Ski strangeness and caged chickens

 

FROM THE SKIOCRACY

For people in ski country, the months between late September and early December are a sad and desperate time. Gray days, cold nights and nary a flake of snow drive recreationists indoors, wreaking havoc with their circadian rhythms. Everyone with any sort of sense — and a trust fund — flees to warmer, beachier climes to sit out those agonizing weeks. Those who stay would be better off just trading in their flip-flops for a tight, white jacket, the kind with strong straps, padding and hefty buckles. Because, when left unrestrained, some people do strange things.

Take the case of Lauren Slaff, in Durango, Colo. Slaff, a personal chef, moved to the area from New York City a couple years back, choosing the town for its proximity to Purgatory ski area. This fall, she bought a weekday pass for the winter. Only later did she discover that, during the early season, Purgatory might only open on weekends. Slaff, who thought she was getting ripped off, protested to resort management. They offered her a refund. She turned it down, and instead got the Durango Herald to write a hard-hitting, front-page investigative piece on the issue.

In response, the resort refunded Slaff’s money, took her pass away, and told her to take her skis and go slide on them somewhere else.

So the Herald ran another front-pager, which was in turn picked up by every ski-town daily within 500 miles, the Denver Post and even the Huffington Post. More than 100 comments popped up on the Herald story alone, most slamming the resort for not giving locals a break. At least one commenter suggested that Slaff lawyer up and go after the ski area for violating free speech rights while operating on federal land. It’s all part of the strange phenomenon in which ski-town citizenry views ski areas as semi-public entities, accountable to the public, rather than as private businesses.

“Look, let’s face it: We all who ski here, live here, and work here have a stake in helping Purgatory succeed,” wrote Ken Wright in a post called “Kicked out of Purgatory — and into the Soviet Union” (Dude, that is sooo last century) at his San Juan Almanac blog. “And that’s why the local community has a right — hell, a responsibility — to discuss decisions and actions by the management of our local ski resort in public forums. …”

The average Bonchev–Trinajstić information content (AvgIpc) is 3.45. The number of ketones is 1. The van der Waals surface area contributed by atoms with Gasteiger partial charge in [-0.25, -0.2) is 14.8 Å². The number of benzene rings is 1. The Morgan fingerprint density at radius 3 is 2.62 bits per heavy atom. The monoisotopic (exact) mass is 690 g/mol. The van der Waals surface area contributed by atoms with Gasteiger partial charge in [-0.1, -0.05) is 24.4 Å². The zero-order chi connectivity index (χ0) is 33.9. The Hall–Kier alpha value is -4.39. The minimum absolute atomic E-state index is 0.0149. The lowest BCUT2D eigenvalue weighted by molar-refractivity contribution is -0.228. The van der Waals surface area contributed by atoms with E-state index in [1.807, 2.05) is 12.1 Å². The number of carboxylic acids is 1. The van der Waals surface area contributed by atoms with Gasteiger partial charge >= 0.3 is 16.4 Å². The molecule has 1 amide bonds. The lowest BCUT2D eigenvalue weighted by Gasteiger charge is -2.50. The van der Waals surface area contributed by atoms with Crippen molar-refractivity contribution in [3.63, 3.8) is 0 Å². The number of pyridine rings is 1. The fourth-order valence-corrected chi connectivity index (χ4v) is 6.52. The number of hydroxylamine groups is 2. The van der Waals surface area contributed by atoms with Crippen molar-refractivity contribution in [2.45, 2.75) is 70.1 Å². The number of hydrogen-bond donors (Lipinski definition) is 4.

Anyway, the most upsetting thing about the whole fracas was that it distracted everyone from the really big news in Durango that week: During a town board discussion of a new backyard-hen ordinance, a giant chicken barged into the meeting, laid an egg and ran away. As of press time, the chicken remained at large. No word on the fate of the egg.

FACTORY FARMS EVERYWHERE

Which came first: Chronic depression? Or being shoved into a tiny cage for life? Researchers at Clemson University in Iowa are trying to figure out the answer to that question. Animal-rights folks have long seen egg factories, in which up to nine hens can share a 2-foot-by 2-foot cage, as cruel. California voters seem to agree: Last year, the state passed a ballot initiative banning such practices. The chicken industry, though — or at least the human beings who run it — is not so sure. And so, much to the dismay of animal-rights activists, the researchers want to study the subject some more.

“Think about the ... effects of not moving for up to 24 months,” Bruce Friedrich, spokesman for People for the Ethical Treatment of Animals, told the Associated Press. “Their bones and muscles waste away and they go insane.”

Which sounds a lot like what happens to ski bums, crammed into dilapidated condos during November, and … Oh, wait, that was a different story. Although it also ended with a chicken.

REPUBLIC OF SORTOFGREENSKI

Ski resorts are trying to lessen their impact on the environment. No, really, just because most skiers fly or drive to the slopes, which are actually just big clear-cuts, and because the chairlifts alone use tons of energy doesn’t mean that ski resorts can’t be green. Take Vail, where an earnest effort is under way to reduce, reuse and recycle. According to an Austin American-Statesman article, the resort fills up the equivalent of three city buses every week with recycling. Used engine oil is burned to heat workshops and the like, and the resort is looking to cut energy use by 10 percent over the next two years. In fact, Luke Cartin, environmental manager for the resort, can be found running around with an infrared scope to find heat leaks, that is, when he’s not tending to the bucket of coffee-ground-eating worms on his desk. In September, the resort even pledged to help restore land near Denver that was scorched in the 2002 Hayman fire. Before you get too warm and cozy, though, there is another side. Even as it agreed to help with the Hayman restoration, the resort also ended its three-year commitment to purchase wind-energy offset credits. Nobody’s perfect.

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